Two years ago Google said that it would punish those that had websites that were not secure and did not implement the HTTPS secure protocol. Emily Schechter (Chrome Security Product Manager) has said that “Encryption is something that web users should expect by default” and this month (July 2018), Google have finally followed through with the threat.

Websites with unencrypted connections in the new Google Chrome 68 will now display “NOT SECURE” in the URL bar. Previously, visitors were only able to see if the website was insecure by clicking on the padlock symbol for more information. Firefox browser now also displays similar warnings for HTTP websites – and as Firefox and Google Chrome currently hold approximately 75% of browser market share it is a website implementation which cannot continue to be ignored.

You will know you are on a non-secure website because the website address will begin with: “http://” – If you are on a secure HTTPS website, the address will begin with: “https://” – and if using the Google Chrome web browser a green padlock symbol will display reiterating the fact that the website is secure.

It is clear that Google Chrome and Firefox are trying hard to promote secure websites and data protection because internet users must understand that using HTTP websites put their personal data at risk. If submitting a web form on a non-secure HTTP website, any information you submit can be intercepted by a hacker. In extreme cases, a hacker can pose as a destination site – tricking you in to handing over credit card information and other sensitive information.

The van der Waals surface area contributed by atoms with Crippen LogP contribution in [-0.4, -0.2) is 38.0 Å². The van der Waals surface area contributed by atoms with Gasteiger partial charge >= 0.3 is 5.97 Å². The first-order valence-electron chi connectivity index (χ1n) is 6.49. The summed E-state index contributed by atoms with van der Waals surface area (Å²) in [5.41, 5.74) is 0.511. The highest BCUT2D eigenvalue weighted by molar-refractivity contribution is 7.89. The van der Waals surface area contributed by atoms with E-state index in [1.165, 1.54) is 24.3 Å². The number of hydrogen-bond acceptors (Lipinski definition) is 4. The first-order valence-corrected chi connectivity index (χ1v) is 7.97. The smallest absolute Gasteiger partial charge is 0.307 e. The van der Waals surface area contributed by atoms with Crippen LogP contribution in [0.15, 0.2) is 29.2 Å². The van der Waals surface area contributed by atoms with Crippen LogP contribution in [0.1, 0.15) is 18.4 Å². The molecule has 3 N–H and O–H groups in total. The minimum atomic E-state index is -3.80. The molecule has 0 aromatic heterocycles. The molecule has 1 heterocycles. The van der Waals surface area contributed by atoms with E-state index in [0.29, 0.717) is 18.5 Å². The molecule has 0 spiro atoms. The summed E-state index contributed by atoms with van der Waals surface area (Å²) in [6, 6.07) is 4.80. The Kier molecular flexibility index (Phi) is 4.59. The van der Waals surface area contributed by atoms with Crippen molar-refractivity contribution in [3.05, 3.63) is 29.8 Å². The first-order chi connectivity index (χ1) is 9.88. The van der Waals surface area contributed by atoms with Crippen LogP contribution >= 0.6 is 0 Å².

There are also privacy implications for not using secure websites. If you’re browsing on an unsecured connection, hackers may be able to see the websites you are using and the web pages you are viewing.

However, forced HTTPS adoption is not making everyone happy. Developer Dave Winer, one of the creators of RSS, objects to this being imposed upon the open web. He says “The fact is that they’re forcing it. They’re just the tech industry. The web is so much bigger than the tech industry. That’s the arrogance of this.” His worry is that web developers will be penalized for not implementing HTTPS – and the HTTPS implementation in itself can be costly for bigger websites. Wired.com took 5 months to implement HTTPS across the entire website.

Two years ago, only 37% of websites were secure – Now that percentage has jumped to 83% and with the help of Let’s Encrypt it is now easier to implement and manage HTTPS integration.

Google will soon be displaying a bright red padlock symbol in the Google Chrome browser for all non-secure websites – another push for those who have still not implemented HTTPS.

You will notice that the LeanneNorris.co.uk website is HTTPS secure – As are all the websites I build. If you would like to know more or need help with your website security, please get in touch.